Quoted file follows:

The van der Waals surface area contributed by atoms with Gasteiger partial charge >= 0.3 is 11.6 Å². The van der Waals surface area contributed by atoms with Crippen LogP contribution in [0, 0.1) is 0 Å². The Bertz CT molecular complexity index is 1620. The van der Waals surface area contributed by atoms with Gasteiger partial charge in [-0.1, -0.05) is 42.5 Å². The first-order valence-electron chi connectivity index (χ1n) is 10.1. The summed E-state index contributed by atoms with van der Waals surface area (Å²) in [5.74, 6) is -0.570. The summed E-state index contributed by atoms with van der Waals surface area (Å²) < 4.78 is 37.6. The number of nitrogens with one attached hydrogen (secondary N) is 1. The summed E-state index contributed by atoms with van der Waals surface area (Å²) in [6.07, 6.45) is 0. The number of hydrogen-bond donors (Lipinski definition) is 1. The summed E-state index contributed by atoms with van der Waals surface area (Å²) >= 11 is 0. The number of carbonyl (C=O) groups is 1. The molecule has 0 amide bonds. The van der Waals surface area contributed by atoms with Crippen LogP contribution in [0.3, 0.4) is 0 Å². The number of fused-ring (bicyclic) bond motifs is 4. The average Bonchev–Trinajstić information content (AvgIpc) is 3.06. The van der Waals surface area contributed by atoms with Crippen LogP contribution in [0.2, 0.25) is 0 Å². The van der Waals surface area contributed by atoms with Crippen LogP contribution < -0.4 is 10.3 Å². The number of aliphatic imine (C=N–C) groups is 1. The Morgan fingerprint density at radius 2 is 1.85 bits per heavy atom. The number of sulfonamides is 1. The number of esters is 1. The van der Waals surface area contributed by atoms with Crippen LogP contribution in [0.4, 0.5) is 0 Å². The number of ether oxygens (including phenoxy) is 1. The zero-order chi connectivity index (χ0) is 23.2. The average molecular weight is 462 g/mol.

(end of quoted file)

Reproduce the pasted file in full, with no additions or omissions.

The van der Waals surface area contributed by atoms with Gasteiger partial charge >= 0.3 is 11.6 Å². The van der Waals surface area contributed by atoms with Crippen LogP contribution in [0, 0.1) is 0 Å². The Bertz CT molecular complexity index is 1620. The van der Waals surface area contributed by atoms with Gasteiger partial charge in [-0.1, -0.05) is 42.5 Å². The first-order valence-electron chi connectivity index (χ1n) is 10.1. The summed E-state index contributed by atoms with van der Waals surface area (Å²) in [5.74, 6) is -0.570. The summed E-state index contributed by atoms with van der Waals surface area (Å²) < 4.78 is 37.6. The number of nitrogens with one attached hydrogen (secondary N) is 1. The summed E-state index contributed by atoms with van der Waals surface area (Å²) in [6.07, 6.45) is 0. The number of hydrogen-bond donors (Lipinski definition) is 1. The summed E-state index contributed by atoms with van der Waals surface area (Å²) >= 11 is 0. The number of carbonyl (C=O) groups is 1. The molecule has 0 amide bonds. The van der Waals surface area contributed by atoms with Crippen LogP contribution in [0.3, 0.4) is 0 Å². The number of fused-ring (bicyclic) bond motifs is 4. The average Bonchev–Trinajstić information content (AvgIpc) is 3.06. The van der Waals surface area contributed by atoms with Crippen LogP contribution in [0.2, 0.25) is 0 Å². The van der Waals surface area contributed by atoms with Crippen LogP contribution < -0.4 is 10.3 Å². The number of aliphatic imine (C=N–C) groups is 1. The Morgan fingerprint density at radius 2 is 1.85 bits per heavy atom. The number of sulfonamides is 1. The number of esters is 1. The van der Waals surface area contributed by atoms with Crippen LogP contribution in [0.4, 0.5) is 0 Å². The number of ether oxygens (including phenoxy) is 1. The zero-order chi connectivity index (χ0) is 23.2. The average molecular weight is 462 g/mol.